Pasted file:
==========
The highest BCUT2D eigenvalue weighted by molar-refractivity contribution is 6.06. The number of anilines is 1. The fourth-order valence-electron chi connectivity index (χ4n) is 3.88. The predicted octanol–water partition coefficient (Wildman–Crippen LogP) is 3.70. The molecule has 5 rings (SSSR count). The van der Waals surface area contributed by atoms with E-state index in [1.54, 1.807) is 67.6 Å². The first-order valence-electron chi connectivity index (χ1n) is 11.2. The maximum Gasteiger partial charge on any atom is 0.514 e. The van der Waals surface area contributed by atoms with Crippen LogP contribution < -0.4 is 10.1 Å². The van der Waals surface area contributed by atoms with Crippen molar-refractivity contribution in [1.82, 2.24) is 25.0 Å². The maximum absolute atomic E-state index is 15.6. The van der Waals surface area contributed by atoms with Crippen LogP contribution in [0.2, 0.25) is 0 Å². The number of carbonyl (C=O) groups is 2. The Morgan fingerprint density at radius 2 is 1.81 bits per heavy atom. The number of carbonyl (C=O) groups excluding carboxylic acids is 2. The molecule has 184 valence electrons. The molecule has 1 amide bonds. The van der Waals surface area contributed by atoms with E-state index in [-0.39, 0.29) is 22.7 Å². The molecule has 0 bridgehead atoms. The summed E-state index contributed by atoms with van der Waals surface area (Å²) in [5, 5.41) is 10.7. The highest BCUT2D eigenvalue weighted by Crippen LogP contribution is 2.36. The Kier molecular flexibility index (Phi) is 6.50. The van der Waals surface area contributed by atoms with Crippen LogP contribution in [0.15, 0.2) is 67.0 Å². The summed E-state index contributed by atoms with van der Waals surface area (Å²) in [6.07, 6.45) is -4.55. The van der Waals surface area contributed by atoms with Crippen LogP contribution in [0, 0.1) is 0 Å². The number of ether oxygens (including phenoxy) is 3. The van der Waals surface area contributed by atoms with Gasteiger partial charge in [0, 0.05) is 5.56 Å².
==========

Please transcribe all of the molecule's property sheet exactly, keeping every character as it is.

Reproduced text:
The highest BCUT2D eigenvalue weighted by molar-refractivity contribution is 6.06. The number of anilines is 1. The fourth-order valence-electron chi connectivity index (χ4n) is 3.88. The predicted octanol–water partition coefficient (Wildman–Crippen LogP) is 3.70. The molecule has 5 rings (SSSR count). The van der Waals surface area contributed by atoms with E-state index in [1.54, 1.807) is 67.6 Å². The first-order valence-electron chi connectivity index (χ1n) is 11.2. The maximum Gasteiger partial charge on any atom is 0.514 e. The van der Waals surface area contributed by atoms with Crippen LogP contribution < -0.4 is 10.1 Å². The van der Waals surface area contributed by atoms with Crippen molar-refractivity contribution in [1.82, 2.24) is 25.0 Å². The maximum absolute atomic E-state index is 15.6. The van der Waals surface area contributed by atoms with Crippen LogP contribution in [0.2, 0.25) is 0 Å². The number of carbonyl (C=O) groups is 2. The Morgan fingerprint density at radius 2 is 1.81 bits per heavy atom. The number of carbonyl (C=O) groups excluding carboxylic acids is 2. The molecule has 184 valence electrons. The molecule has 1 amide bonds. The van der Waals surface area contributed by atoms with E-state index in [-0.39, 0.29) is 22.7 Å². The molecule has 0 bridgehead atoms. The summed E-state index contributed by atoms with van der Waals surface area (Å²) in [5, 5.41) is 10.7. The highest BCUT2D eigenvalue weighted by Crippen LogP contribution is 2.36. The Kier molecular flexibility index (Phi) is 6.50. The van der Waals surface area contributed by atoms with Crippen LogP contribution in [0.15, 0.2) is 67.0 Å². The summed E-state index contributed by atoms with van der Waals surface area (Å²) in [6.07, 6.45) is -4.55. The van der Waals surface area contributed by atoms with Crippen LogP contribution in [0, 0.1) is 0 Å². The number of ether oxygens (including phenoxy) is 3. The van der Waals surface area contributed by atoms with Gasteiger partial charge in [0, 0.05) is 5.56 Å².